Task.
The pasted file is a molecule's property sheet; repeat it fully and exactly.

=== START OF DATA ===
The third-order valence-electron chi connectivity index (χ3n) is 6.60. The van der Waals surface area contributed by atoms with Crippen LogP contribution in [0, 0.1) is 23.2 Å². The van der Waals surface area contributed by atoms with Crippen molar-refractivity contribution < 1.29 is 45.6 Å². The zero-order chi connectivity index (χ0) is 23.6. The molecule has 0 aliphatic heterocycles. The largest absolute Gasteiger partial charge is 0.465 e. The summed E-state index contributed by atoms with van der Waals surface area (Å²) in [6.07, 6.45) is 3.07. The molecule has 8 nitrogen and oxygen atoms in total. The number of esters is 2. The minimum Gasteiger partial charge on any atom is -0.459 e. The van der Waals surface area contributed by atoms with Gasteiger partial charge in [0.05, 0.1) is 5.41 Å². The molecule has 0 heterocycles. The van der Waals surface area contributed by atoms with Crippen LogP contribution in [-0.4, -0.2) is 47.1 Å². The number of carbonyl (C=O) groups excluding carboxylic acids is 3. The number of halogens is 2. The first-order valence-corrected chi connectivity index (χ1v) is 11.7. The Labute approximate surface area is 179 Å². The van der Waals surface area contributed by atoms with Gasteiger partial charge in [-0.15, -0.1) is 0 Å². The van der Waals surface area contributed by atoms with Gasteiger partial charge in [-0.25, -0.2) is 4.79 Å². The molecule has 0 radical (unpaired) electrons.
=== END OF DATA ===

The third-order valence-electron chi connectivity index (χ3n) is 6.60. The van der Waals surface area contributed by atoms with Crippen LogP contribution in [0, 0.1) is 23.2 Å². The van der Waals surface area contributed by atoms with Crippen molar-refractivity contribution < 1.29 is 45.6 Å². The zero-order chi connectivity index (χ0) is 23.6. The molecule has 0 aliphatic heterocycles. The largest absolute Gasteiger partial charge is 0.465 e. The summed E-state index contributed by atoms with van der Waals surface area (Å²) in [6.07, 6.45) is 3.07. The molecule has 8 nitrogen and oxygen atoms in total. The number of esters is 2. The minimum Gasteiger partial charge on any atom is -0.459 e. The van der Waals surface area contributed by atoms with Gasteiger partial charge in [0.05, 0.1) is 5.41 Å². The molecule has 0 heterocycles. The van der Waals surface area contributed by atoms with Crippen LogP contribution in [-0.4, -0.2) is 47.1 Å². The number of carbonyl (C=O) groups excluding carboxylic acids is 3. The number of halogens is 2. The first-order valence-corrected chi connectivity index (χ1v) is 11.7. The Labute approximate surface area is 179 Å². The van der Waals surface area contributed by atoms with Gasteiger partial charge in [-0.15, -0.1) is 0 Å². The van der Waals surface area contributed by atoms with Gasteiger partial charge in [-0.25, -0.2) is 4.79 Å². The molecule has 0 radical (unpaired) electrons.